Scotty Boeyenga started working at Driving Force in Edmonton as a detailer 13 years ago. He shows up to work early every day and is known to make you smile if you’re having a bad day. Everyone in the business considers him a model employee.

Scotty has a developmental disability and was hired on at Driving Force as part of a Rotary Employment Partnership through Inclusion Alberta. But not everyone with a developmental disability who wants to work is able to find employment. Around 80 per cent of those with a developmental disability in Alberta are unemployed or underemployed.

“The time where industry can think that people with disabilities don’t add value is over,” said Mark Nolin, the president of Driving Force. “Don’t be scared that this will somehow hinder your operations.”

"We need employers to open their hearts and their doors"

Scotty's story is just one of the many success stories, but there is so much more to do. Around 80 per cent of people with developmental disabilities in Alberta are either unemployed or underemployed. It’s a staggering statistic Inclusion Alberta and the Rotary Employment Partnership, along with support from the provincial government, are trying to change.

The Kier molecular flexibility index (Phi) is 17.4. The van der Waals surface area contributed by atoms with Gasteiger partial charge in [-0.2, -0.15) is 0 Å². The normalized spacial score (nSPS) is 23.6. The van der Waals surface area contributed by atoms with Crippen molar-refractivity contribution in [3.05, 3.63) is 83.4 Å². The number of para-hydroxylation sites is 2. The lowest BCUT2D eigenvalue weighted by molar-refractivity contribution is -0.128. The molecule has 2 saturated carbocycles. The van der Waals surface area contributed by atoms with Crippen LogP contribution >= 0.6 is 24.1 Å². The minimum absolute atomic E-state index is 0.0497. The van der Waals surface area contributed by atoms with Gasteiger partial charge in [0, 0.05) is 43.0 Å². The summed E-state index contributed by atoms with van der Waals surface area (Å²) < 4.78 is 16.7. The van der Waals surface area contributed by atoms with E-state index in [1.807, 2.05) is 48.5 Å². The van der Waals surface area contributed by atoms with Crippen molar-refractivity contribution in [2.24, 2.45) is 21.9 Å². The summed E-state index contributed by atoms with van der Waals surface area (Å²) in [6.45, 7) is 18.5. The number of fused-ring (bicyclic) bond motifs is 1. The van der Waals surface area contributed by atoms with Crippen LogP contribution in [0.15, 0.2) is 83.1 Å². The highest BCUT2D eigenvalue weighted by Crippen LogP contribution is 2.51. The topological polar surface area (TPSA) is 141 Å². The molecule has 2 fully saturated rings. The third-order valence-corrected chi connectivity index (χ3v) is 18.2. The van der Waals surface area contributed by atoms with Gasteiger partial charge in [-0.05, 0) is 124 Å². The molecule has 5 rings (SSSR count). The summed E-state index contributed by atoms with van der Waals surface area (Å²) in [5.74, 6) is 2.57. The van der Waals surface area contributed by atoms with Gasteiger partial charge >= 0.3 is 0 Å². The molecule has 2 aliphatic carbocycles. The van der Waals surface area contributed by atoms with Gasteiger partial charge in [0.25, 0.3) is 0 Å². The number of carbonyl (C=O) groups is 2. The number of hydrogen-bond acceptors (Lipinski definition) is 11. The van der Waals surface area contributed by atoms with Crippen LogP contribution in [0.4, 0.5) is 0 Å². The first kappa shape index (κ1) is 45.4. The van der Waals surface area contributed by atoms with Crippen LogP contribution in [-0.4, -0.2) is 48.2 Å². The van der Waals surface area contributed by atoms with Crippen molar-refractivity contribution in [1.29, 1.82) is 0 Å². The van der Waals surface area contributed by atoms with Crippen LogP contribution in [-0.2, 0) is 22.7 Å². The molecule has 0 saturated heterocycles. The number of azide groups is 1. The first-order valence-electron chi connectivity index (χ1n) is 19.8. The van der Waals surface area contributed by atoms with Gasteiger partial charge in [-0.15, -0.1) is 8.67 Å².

The partnership creates employment opportunities for Albertans with developmental disabilities. Since the first job through the partnership in 2001, nearly 500 jobs have been created.

Many employers approach Inclusion Alberta with concerns about safety and whether they will have to spend more one-on-one time with their new hire than usual. Those involved in the partnership are trying to eliminate stereotypes and negative myths associated with hiring someone with a developmental disability.

Having a job offers a sense of accomplishment, a chance to contribute to society and to earn a living. Those at Inclusion Alberta want to make sure those with developmental disabilities have that opportunity, too.